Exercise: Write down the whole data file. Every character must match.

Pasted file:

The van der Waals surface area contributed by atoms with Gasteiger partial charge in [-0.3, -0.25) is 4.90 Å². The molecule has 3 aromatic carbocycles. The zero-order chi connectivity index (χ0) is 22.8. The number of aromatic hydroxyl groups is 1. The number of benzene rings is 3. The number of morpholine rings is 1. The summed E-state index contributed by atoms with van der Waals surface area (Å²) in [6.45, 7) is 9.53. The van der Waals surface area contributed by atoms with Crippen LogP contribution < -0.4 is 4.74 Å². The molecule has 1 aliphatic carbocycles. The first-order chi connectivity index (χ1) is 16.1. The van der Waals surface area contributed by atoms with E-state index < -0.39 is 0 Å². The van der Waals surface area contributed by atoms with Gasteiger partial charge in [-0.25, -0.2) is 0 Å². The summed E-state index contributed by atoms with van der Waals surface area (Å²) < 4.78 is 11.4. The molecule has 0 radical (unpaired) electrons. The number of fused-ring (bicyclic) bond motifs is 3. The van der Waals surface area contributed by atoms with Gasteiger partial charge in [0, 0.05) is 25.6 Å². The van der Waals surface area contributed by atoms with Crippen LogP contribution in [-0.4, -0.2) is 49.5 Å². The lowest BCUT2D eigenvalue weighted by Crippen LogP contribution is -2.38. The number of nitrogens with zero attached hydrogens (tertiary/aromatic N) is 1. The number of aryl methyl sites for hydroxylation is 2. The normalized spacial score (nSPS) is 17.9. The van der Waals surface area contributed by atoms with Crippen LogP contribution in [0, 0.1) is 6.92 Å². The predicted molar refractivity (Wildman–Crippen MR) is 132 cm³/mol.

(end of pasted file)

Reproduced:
The van der Waals surface area contributed by atoms with Gasteiger partial charge in [-0.3, -0.25) is 4.90 Å². The molecule has 3 aromatic carbocycles. The zero-order chi connectivity index (χ0) is 22.8. The number of aromatic hydroxyl groups is 1. The number of benzene rings is 3. The number of morpholine rings is 1. The summed E-state index contributed by atoms with van der Waals surface area (Å²) in [6.45, 7) is 9.53. The van der Waals surface area contributed by atoms with Crippen LogP contribution < -0.4 is 4.74 Å². The molecule has 1 aliphatic carbocycles. The first-order chi connectivity index (χ1) is 16.1. The van der Waals surface area contributed by atoms with E-state index < -0.39 is 0 Å². The van der Waals surface area contributed by atoms with Gasteiger partial charge in [-0.25, -0.2) is 0 Å². The summed E-state index contributed by atoms with van der Waals surface area (Å²) < 4.78 is 11.4. The molecule has 0 radical (unpaired) electrons. The number of fused-ring (bicyclic) bond motifs is 3. The van der Waals surface area contributed by atoms with Gasteiger partial charge in [0, 0.05) is 25.6 Å². The van der Waals surface area contributed by atoms with Crippen LogP contribution in [-0.4, -0.2) is 49.5 Å². The lowest BCUT2D eigenvalue weighted by Crippen LogP contribution is -2.38. The number of nitrogens with zero attached hydrogens (tertiary/aromatic N) is 1. The number of aryl methyl sites for hydroxylation is 2. The normalized spacial score (nSPS) is 17.9. The van der Waals surface area contributed by atoms with Crippen LogP contribution in [0, 0.1) is 6.92 Å². The predicted molar refractivity (Wildman–Crippen MR) is 132 cm³/mol.